When someone irritates us, they are most likely reflecting aspects of our Shadow. If we spend time in that person’s company, we suppress the irritation because we know that the person does not intend to provoke us. This then builds up until we experience a ‘last straw’ scenario, and we unexpectedly ‘blow up’ at them which feels like an indulgence and for which we may later feel guilt. We often experience this with our own children as they are experts at showing us where we need to work on the Self! The consequences here can be harmful. Just as we have created our own model of the world and core beliefs as a result of our parenting and childhood experiences, so are our children and by allowing their reflections of our own shadow to trigger us, we can negatively influence them.
Read more about how to connect with your Shadow here:
As we have discussed before, it is widely accepted that we all have our own unique model of the world which is formed in childhood using information from our parenting, our life experiences, and our genetics. This is the lens through which we see life. It colours everything. Along with this we develop a set of core beliefs about the world and the Self. These colour our thoughts and perceptions.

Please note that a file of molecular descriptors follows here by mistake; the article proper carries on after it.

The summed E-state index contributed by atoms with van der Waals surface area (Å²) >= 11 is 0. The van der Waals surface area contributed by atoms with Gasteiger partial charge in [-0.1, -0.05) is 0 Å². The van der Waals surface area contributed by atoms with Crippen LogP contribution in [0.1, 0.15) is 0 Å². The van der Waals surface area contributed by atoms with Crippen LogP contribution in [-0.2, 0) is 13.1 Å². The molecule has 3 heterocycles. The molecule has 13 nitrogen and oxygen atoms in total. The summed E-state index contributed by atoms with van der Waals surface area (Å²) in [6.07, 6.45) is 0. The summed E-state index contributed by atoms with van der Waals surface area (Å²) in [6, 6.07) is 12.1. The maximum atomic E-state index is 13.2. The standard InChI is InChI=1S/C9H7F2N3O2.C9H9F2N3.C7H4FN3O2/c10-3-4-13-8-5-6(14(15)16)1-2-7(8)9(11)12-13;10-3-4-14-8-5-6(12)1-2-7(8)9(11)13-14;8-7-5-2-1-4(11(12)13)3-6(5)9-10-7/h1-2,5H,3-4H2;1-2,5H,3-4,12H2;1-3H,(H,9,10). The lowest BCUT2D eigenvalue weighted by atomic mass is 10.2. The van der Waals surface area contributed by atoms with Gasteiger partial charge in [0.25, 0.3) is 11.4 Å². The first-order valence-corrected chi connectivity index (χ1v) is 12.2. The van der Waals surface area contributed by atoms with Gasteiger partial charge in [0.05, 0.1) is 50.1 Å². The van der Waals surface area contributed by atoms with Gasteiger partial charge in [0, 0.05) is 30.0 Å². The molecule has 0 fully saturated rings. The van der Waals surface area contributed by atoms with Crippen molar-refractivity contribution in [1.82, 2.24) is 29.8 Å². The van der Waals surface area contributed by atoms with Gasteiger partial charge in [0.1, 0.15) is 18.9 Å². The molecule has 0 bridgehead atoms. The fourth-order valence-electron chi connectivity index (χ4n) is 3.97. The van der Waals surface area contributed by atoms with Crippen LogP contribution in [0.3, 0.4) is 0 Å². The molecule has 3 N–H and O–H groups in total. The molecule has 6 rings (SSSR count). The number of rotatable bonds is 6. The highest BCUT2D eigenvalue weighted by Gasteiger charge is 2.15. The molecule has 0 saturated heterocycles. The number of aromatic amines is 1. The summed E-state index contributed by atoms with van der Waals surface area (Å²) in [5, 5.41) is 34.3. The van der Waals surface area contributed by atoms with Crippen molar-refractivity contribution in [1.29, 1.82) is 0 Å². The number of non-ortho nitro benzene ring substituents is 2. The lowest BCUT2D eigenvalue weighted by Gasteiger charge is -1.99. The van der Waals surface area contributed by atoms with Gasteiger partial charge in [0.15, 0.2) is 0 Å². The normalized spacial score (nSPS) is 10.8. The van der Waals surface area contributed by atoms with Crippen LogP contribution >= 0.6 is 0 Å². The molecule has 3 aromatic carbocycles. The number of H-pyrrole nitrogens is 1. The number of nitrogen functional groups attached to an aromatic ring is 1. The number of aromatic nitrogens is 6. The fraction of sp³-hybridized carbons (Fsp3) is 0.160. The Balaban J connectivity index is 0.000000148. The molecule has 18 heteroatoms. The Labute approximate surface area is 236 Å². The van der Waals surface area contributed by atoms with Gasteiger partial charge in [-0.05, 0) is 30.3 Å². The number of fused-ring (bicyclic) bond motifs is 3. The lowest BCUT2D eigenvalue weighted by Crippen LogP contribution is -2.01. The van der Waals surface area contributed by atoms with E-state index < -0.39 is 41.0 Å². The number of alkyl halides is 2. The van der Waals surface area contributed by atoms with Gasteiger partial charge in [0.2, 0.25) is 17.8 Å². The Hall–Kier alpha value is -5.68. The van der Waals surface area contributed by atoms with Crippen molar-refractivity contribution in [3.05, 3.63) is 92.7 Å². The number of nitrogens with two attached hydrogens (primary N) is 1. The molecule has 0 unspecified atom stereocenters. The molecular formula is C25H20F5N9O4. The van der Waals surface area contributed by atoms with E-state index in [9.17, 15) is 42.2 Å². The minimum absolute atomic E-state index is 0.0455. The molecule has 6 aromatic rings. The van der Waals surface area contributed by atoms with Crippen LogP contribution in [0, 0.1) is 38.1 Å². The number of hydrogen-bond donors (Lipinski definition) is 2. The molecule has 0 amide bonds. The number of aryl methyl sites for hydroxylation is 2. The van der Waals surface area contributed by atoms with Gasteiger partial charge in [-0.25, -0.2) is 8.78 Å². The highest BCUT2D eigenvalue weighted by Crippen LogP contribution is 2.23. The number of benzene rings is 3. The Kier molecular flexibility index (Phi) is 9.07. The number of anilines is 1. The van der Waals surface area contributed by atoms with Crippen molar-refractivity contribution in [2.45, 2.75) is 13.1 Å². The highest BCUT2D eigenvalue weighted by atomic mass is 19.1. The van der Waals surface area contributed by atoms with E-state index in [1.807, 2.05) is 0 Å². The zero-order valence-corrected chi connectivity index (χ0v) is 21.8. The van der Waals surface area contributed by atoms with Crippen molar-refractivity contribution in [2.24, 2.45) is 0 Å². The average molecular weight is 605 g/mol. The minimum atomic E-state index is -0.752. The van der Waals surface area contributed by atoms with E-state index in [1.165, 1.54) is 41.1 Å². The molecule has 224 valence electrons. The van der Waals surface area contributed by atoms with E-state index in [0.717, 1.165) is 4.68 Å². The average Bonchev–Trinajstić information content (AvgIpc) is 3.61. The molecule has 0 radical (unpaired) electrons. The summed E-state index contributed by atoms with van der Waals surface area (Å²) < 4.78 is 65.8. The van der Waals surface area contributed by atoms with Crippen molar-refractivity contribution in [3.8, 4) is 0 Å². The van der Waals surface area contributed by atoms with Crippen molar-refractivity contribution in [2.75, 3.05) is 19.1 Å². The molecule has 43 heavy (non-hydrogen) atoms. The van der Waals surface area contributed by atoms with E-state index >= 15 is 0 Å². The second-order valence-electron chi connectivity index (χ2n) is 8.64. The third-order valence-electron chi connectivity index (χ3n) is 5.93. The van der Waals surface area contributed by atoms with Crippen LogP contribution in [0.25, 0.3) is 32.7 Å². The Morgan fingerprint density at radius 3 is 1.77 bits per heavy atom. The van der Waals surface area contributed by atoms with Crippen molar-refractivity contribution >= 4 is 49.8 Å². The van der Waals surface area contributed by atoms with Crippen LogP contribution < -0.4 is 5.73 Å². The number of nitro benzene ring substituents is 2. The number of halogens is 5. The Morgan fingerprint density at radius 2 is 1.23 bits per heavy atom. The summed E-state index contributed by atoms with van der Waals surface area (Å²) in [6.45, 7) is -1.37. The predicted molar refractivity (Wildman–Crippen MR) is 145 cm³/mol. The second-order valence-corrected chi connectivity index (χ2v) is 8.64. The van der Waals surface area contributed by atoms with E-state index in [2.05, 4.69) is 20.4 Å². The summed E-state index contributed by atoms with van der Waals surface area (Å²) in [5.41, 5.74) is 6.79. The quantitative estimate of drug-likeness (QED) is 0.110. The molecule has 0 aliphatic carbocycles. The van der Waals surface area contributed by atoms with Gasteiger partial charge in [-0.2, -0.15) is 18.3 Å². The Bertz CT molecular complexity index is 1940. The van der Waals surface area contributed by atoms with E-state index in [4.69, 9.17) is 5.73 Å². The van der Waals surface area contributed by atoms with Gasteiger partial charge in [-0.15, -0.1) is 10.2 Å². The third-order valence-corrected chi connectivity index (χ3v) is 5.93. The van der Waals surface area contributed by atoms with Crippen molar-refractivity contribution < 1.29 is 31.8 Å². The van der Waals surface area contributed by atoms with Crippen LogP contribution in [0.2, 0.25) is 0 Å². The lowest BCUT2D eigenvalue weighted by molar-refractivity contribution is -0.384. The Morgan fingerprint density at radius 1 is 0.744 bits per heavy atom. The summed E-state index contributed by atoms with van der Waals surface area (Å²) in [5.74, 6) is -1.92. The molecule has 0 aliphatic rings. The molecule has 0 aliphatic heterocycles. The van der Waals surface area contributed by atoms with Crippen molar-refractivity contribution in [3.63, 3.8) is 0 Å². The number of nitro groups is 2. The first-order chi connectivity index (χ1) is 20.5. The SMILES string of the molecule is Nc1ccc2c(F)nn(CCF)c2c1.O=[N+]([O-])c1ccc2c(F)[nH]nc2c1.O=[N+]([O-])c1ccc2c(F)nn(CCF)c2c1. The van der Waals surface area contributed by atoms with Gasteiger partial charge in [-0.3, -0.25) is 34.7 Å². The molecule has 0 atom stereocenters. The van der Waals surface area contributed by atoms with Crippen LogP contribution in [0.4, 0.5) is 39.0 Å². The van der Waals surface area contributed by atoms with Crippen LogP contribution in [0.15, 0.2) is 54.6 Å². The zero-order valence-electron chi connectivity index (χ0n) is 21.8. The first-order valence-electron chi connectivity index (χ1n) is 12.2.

Like every emotion, anger is an unconscious product of our own perception. It arises not in response to the event itself but in response to how we perceive that that event affects us.
It is a product of thinking and perception both of which are affected by our core beliefs.
Each model of the world will be vastly different dependant on experience and genetics and although it will ring absolutely true for its creator, is not in fact, the whole truth and can therefore be challenged.
Our model of the world is a product of processing and can therefore be changed.
We can choose what to believe and we can choose what to think.
Read more here about how to reframe core beliefs:
Whatever has triggered the anger response within us, we are wise when we see it as an opportunity for improving self-awareness and in turn, personal resilience.